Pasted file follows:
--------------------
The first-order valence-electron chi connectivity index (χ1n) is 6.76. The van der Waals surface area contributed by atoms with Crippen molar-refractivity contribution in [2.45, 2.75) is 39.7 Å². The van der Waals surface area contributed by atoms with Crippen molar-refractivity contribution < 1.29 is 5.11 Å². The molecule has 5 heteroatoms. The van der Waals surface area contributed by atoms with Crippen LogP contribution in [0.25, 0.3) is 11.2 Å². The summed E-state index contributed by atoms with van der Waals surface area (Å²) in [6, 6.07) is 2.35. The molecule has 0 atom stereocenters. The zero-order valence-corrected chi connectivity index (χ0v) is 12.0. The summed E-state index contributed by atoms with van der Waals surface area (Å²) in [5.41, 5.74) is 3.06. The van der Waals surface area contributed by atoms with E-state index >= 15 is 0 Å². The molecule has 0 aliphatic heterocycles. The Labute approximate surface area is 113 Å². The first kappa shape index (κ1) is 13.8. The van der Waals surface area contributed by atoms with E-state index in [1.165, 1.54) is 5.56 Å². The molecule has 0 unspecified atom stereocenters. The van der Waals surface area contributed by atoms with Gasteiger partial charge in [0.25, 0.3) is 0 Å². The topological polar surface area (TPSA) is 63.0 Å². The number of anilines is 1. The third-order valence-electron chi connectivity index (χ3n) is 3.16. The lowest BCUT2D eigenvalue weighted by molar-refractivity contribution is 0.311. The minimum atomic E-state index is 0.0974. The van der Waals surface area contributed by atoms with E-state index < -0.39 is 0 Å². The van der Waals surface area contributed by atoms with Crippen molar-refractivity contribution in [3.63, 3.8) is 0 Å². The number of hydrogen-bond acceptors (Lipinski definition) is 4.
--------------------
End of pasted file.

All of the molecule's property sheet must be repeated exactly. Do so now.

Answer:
The first-order valence-electron chi connectivity index (χ1n) is 6.76. The van der Waals surface area contributed by atoms with Crippen molar-refractivity contribution in [2.45, 2.75) is 39.7 Å². The van der Waals surface area contributed by atoms with Crippen molar-refractivity contribution < 1.29 is 5.11 Å². The molecule has 5 heteroatoms. The van der Waals surface area contributed by atoms with Crippen LogP contribution in [0.25, 0.3) is 11.2 Å². The summed E-state index contributed by atoms with van der Waals surface area (Å²) in [6, 6.07) is 2.35. The molecule has 0 atom stereocenters. The zero-order valence-corrected chi connectivity index (χ0v) is 12.0. The summed E-state index contributed by atoms with van der Waals surface area (Å²) in [5.41, 5.74) is 3.06. The van der Waals surface area contributed by atoms with E-state index >= 15 is 0 Å². The molecule has 0 aliphatic heterocycles. The Labute approximate surface area is 113 Å². The first kappa shape index (κ1) is 13.8. The van der Waals surface area contributed by atoms with E-state index in [1.165, 1.54) is 5.56 Å². The molecule has 0 unspecified atom stereocenters. The van der Waals surface area contributed by atoms with Gasteiger partial charge in [0.25, 0.3) is 0 Å². The topological polar surface area (TPSA) is 63.0 Å². The number of anilines is 1. The third-order valence-electron chi connectivity index (χ3n) is 3.16. The lowest BCUT2D eigenvalue weighted by molar-refractivity contribution is 0.311. The minimum atomic E-state index is 0.0974. The van der Waals surface area contributed by atoms with E-state index < -0.39 is 0 Å². The van der Waals surface area contributed by atoms with Crippen molar-refractivity contribution in [3.63, 3.8) is 0 Å². The number of hydrogen-bond acceptors (Lipinski definition) is 4.